Left hook more powerful than right?

ThaiJJJ

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Yes, my left hook is more powerful than my right hook. I have no idea why this is the case.

Before I did boxing and MT, I did Xing Yi Quan (yes, kung fu), and it really helped train me to get my whole body behind a punch. As a result, my strikes are pretty "optimized", in my opinion as far as getting the body behind them. But my right hook is not as powerful as my left. I'm somehow not twisting my body correctly or making my spine too straight.

Also, if it means anything, my right pec is smaller than my left, even though I'm right handed.
 
Here, I just put this in another thread but it may help you too.

When your throwing your hooks you need to remember to shift your weight. The reason I bring this up is it's a great way (and easy way) to tell if your throwing hooks the right way. For instance, if you throw a right cross your weight should be on your front leg, then when you throw a left hook (with a pivot of your front foot and twist of your hips) your weight should shift to your back leg. If you aren't getting that weight shift your probably not pivoting or rotating enough. From there if you want to throw a right hook your weight should transfer back to your front leg. Also, remember to keep your elbows parallel to the floor/ground.
 
I'm in the same boat. I am right-handed buy my left side is more powerful in general, whether we're talking about punching power or lifting weights or grip strength. Hell, my left arm has always been about 1/2" larger than my right, even when I was lifting regularly.

I'm not sure why this is. Perhaps being right-handed, we use the right for fine motor tasks and the left for gross motor tasks, which tend to rely more on strength than on finesse. I'm just guessing here.

Anyway, you can absolutely bring up your right-side strength, but you have to tailor your training for it.
 
I assume you guys are standing orthodox? I think the rear hook can be pretty hard to gauge distance correctly and is often over-extended. There's also the tendency to throw the hook with a lot of arm on the strong side. When we are forced to use the weak side we generally use better technique to make up for the lack of natural power.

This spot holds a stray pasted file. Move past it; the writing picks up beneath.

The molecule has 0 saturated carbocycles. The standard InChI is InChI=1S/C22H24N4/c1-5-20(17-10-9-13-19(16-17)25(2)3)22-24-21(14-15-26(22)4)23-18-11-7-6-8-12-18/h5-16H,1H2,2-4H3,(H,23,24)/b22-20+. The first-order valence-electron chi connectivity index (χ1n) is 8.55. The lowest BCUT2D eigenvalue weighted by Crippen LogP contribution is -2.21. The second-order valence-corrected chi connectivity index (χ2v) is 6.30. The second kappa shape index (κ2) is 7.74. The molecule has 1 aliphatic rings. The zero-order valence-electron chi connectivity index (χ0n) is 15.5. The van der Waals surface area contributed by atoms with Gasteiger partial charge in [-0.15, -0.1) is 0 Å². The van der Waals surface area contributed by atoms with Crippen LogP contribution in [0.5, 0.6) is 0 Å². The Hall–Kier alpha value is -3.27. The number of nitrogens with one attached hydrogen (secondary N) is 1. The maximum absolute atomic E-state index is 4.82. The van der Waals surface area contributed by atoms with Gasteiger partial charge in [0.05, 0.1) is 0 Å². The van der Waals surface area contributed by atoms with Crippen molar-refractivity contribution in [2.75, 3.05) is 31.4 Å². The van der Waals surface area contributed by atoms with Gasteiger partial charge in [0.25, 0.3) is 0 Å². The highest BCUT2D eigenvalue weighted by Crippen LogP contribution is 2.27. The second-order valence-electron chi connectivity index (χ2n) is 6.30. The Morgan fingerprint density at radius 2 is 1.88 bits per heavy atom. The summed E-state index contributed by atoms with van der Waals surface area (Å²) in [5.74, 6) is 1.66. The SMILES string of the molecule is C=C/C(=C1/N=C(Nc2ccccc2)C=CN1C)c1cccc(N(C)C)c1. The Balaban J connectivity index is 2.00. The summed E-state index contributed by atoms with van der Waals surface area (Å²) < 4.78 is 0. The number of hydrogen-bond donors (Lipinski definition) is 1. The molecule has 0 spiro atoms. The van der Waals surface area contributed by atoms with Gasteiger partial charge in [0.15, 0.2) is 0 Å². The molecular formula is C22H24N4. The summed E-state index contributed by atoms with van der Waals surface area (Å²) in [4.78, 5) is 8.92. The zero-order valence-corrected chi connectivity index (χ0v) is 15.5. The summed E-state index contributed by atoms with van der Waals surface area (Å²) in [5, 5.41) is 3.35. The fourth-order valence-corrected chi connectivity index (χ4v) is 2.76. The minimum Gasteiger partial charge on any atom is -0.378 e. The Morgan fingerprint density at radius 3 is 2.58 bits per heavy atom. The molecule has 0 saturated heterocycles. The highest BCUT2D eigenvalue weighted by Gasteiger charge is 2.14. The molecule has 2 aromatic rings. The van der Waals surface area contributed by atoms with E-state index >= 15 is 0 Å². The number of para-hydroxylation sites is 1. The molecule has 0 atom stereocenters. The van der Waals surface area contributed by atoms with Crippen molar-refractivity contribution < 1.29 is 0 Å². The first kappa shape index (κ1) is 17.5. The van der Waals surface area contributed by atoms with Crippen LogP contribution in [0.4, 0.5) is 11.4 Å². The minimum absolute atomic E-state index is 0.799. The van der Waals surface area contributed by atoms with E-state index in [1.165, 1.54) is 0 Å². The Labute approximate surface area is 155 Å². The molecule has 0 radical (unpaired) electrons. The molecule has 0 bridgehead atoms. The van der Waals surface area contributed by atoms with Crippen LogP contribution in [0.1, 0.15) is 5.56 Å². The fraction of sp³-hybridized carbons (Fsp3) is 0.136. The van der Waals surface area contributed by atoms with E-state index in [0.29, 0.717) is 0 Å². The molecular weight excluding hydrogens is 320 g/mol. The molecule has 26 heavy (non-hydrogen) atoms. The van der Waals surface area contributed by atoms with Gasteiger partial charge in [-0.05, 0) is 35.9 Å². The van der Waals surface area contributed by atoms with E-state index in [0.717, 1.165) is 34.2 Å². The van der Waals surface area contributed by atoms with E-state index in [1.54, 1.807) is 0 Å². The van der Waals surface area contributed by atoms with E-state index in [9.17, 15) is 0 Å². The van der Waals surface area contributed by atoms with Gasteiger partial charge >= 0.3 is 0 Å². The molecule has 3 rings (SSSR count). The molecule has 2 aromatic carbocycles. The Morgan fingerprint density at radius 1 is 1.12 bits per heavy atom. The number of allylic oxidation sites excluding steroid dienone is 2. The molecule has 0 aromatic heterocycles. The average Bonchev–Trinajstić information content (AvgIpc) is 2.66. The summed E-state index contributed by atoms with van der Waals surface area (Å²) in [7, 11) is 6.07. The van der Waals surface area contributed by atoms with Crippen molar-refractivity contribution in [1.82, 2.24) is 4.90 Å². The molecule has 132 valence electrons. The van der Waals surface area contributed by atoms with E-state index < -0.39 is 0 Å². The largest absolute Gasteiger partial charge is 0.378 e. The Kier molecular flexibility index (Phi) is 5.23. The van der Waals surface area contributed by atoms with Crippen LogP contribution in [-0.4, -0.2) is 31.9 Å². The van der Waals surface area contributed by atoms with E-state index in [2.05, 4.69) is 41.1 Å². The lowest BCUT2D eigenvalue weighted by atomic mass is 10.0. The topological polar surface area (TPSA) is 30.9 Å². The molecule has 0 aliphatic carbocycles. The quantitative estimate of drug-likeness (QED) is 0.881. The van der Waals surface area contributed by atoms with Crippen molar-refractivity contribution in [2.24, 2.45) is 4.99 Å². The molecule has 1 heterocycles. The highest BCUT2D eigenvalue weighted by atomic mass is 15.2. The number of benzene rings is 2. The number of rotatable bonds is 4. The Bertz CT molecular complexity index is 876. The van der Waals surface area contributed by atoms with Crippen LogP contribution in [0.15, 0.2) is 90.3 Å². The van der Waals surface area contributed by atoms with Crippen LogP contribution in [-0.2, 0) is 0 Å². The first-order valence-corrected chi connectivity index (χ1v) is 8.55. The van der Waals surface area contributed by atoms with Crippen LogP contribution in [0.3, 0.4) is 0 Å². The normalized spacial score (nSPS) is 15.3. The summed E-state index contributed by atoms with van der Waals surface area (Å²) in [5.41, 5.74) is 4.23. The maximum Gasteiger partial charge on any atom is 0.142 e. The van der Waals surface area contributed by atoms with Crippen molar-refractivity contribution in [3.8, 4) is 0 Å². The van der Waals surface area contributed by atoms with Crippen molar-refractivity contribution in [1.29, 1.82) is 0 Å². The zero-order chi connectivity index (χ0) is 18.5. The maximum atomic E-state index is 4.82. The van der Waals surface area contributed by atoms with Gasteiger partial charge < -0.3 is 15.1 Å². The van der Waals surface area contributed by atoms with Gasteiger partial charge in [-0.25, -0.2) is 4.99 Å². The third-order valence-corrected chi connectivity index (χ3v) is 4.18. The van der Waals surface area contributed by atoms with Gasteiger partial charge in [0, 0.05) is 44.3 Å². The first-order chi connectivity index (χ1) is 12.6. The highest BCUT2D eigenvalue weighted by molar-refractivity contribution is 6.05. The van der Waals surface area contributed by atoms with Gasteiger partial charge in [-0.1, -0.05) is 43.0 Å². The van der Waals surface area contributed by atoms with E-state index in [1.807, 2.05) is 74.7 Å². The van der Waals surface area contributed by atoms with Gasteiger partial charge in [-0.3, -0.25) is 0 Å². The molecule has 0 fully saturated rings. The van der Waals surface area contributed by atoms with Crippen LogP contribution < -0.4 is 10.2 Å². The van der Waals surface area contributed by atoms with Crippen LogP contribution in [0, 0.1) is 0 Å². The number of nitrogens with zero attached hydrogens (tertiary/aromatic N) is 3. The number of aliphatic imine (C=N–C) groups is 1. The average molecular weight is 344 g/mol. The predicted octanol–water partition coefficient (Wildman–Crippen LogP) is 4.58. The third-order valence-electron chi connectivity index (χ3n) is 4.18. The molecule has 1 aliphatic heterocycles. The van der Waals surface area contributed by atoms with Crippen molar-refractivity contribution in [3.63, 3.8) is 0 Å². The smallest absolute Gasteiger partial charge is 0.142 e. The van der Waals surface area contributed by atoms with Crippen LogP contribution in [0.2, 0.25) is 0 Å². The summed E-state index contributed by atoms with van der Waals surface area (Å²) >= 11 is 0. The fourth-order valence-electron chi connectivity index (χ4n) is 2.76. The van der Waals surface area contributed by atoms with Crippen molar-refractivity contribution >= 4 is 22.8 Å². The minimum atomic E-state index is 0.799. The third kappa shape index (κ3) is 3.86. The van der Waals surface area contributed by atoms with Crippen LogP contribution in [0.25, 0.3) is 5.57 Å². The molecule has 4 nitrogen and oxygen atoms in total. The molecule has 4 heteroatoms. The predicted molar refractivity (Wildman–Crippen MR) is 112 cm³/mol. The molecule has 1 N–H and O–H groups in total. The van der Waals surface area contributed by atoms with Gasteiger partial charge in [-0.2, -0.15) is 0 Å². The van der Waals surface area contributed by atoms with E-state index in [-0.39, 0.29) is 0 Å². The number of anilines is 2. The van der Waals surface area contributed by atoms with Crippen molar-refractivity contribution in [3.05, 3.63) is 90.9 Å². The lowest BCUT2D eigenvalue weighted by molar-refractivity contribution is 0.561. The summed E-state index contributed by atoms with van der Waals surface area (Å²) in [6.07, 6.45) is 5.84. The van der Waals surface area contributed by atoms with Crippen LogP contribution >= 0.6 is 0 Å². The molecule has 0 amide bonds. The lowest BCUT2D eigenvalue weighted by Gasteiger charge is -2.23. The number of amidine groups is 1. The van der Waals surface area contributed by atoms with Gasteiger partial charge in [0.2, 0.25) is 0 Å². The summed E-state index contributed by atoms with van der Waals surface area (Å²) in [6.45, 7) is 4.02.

i love left hooks, dude...the most powerful hook is gonna come when your opponent is in close where he can't do too much damage versus having to overextend yourself throwing a straight right...especially if your guy's just hugging and doing minimal work inside it's easy to set up a terribly powerful left hook with little risk to you
 
ThaiJJJ said:
Yes, my left hook is more powerful than my right hook. I have no idea why this is the case.

Before I did boxing and MT, I did Xing Yi Quan (yes, kung fu), and it really helped train me to get my whole body behind a punch. As a result, my strikes are pretty "optimized", in my opinion as far as getting the body behind them. But my right hook is not as powerful as my left. I'm somehow not twisting my body correctly or making my spine too straight.

Also, if it means anything, my right pec is smaller than my left, even though I'm right handed.

dont' worry. this is normal actually. the reason is if you're orthodox, you left hook more often than right hook. left side gets more practice. another thing you may not know is your left side is already stronger than your right side if youre right handed. so 1) left side more comfy hooking than right 2) left side stronger than right, and u know what that adds up to.

for me, only a month ago i grew confidence in my right hooks.
 
Also if you stand orthodox you dont get as much hip rotation in your RH as in your left. You are standing with your feet in the wrong position for that punch. Square up to throw it on the heavy bag or when you're sparring make sure you only hook the right if you are close.
 
yep unless you are southpaw. maybe right is harder in untrained people
 
If you stand still and throw left hook, that can't be stronger than right hook.

If you put your weight on your left leg and then burst up strength into your left hook,
yeah it's stronger than right hook.

However, I still think that the right overhead hook is stronger than any punch that can
possibly be delivered by left (for orthodox, of course).
 
With my hooks i tend to drop my hand a bit before i throw the punch. I think thats my only noob problem with the hook/cross at the moment
 
Regardless of stance, punches thrown from the rear hand (right hand in orthodox, left hand in southpaw) should always have more juice. If you have an orthodox stance and your left hook has more power than your right hook, then yes, there is something wrong with the way you're throwing your left hook. But without video or anything, there's not much anybody here can tell you in regard to cleaning it up.
 
I'm an orthodox fighter and all I can say is that my left hook has decent power both to the head and body. But my right hook still has more power than my left, especially hooks to the body. In fact the only reason why my left hook has decent power to it is because of extra focus on it during training. My right has always been the harder hitter. As far as weight distribution goes my weight stay pretty even on both of my feet when I punch. I shift slightly but not a whole lot.
 
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